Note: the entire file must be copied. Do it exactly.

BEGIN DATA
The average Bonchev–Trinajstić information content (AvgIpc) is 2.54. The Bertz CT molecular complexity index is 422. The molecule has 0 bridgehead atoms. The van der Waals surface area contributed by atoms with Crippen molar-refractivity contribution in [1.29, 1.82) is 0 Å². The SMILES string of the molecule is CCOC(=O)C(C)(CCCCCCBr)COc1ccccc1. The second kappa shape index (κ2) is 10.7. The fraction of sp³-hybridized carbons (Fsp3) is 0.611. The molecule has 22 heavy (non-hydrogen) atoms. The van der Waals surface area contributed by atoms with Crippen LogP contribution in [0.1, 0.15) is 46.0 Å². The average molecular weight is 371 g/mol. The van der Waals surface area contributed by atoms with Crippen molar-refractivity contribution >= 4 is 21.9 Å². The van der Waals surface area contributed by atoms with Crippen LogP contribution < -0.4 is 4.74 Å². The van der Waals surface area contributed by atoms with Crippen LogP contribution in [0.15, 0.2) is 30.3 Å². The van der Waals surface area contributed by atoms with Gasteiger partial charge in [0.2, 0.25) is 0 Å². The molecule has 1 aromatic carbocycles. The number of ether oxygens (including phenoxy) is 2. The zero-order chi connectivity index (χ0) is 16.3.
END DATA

The average Bonchev–Trinajstić information content (AvgIpc) is 2.54. The Bertz CT molecular complexity index is 422. The molecule has 0 bridgehead atoms. The van der Waals surface area contributed by atoms with Crippen molar-refractivity contribution in [1.29, 1.82) is 0 Å². The SMILES string of the molecule is CCOC(=O)C(C)(CCCCCCBr)COc1ccccc1. The second kappa shape index (κ2) is 10.7. The fraction of sp³-hybridized carbons (Fsp3) is 0.611. The molecule has 22 heavy (non-hydrogen) atoms. The van der Waals surface area contributed by atoms with Crippen LogP contribution in [0.1, 0.15) is 46.0 Å². The average molecular weight is 371 g/mol. The van der Waals surface area contributed by atoms with Crippen molar-refractivity contribution >= 4 is 21.9 Å². The van der Waals surface area contributed by atoms with Crippen LogP contribution < -0.4 is 4.74 Å². The van der Waals surface area contributed by atoms with Crippen LogP contribution in [0.15, 0.2) is 30.3 Å². The van der Waals surface area contributed by atoms with Gasteiger partial charge in [0.2, 0.25) is 0 Å². The molecule has 1 aromatic carbocycles. The number of ether oxygens (including phenoxy) is 2. The zero-order chi connectivity index (χ0) is 16.3.